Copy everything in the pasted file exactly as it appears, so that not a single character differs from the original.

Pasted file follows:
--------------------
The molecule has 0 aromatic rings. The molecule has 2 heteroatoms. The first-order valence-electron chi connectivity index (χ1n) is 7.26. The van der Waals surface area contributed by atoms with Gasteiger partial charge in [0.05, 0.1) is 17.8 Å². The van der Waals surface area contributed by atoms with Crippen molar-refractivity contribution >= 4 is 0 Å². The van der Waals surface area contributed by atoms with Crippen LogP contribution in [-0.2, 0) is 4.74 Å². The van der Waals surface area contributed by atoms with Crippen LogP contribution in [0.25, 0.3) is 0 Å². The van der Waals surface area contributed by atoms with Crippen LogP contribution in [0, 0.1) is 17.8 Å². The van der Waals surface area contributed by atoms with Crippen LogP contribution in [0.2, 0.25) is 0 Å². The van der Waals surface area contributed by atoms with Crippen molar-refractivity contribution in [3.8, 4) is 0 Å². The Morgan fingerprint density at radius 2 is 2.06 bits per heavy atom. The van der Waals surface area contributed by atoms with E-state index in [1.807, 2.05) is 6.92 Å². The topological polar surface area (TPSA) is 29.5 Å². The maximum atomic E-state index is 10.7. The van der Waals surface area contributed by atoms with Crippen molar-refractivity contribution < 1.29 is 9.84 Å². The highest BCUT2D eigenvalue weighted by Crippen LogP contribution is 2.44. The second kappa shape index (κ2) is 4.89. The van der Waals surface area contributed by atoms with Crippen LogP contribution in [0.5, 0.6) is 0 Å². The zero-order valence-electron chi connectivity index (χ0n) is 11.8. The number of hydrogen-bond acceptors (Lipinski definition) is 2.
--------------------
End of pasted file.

The molecule has 0 aromatic rings. The molecule has 2 heteroatoms. The first-order valence-electron chi connectivity index (χ1n) is 7.26. The van der Waals surface area contributed by atoms with Gasteiger partial charge in [0.05, 0.1) is 17.8 Å². The van der Waals surface area contributed by atoms with Crippen molar-refractivity contribution >= 4 is 0 Å². The van der Waals surface area contributed by atoms with Crippen LogP contribution in [-0.2, 0) is 4.74 Å². The van der Waals surface area contributed by atoms with Crippen LogP contribution in [0.25, 0.3) is 0 Å². The van der Waals surface area contributed by atoms with Crippen LogP contribution in [0, 0.1) is 17.8 Å². The van der Waals surface area contributed by atoms with Crippen LogP contribution in [0.2, 0.25) is 0 Å². The van der Waals surface area contributed by atoms with Crippen molar-refractivity contribution in [3.8, 4) is 0 Å². The Morgan fingerprint density at radius 2 is 2.06 bits per heavy atom. The van der Waals surface area contributed by atoms with E-state index in [1.807, 2.05) is 6.92 Å². The topological polar surface area (TPSA) is 29.5 Å². The maximum atomic E-state index is 10.7. The van der Waals surface area contributed by atoms with Crippen molar-refractivity contribution < 1.29 is 9.84 Å². The highest BCUT2D eigenvalue weighted by Crippen LogP contribution is 2.44. The second kappa shape index (κ2) is 4.89. The van der Waals surface area contributed by atoms with Crippen LogP contribution in [0.5, 0.6) is 0 Å². The zero-order valence-electron chi connectivity index (χ0n) is 11.8. The number of hydrogen-bond acceptors (Lipinski definition) is 2.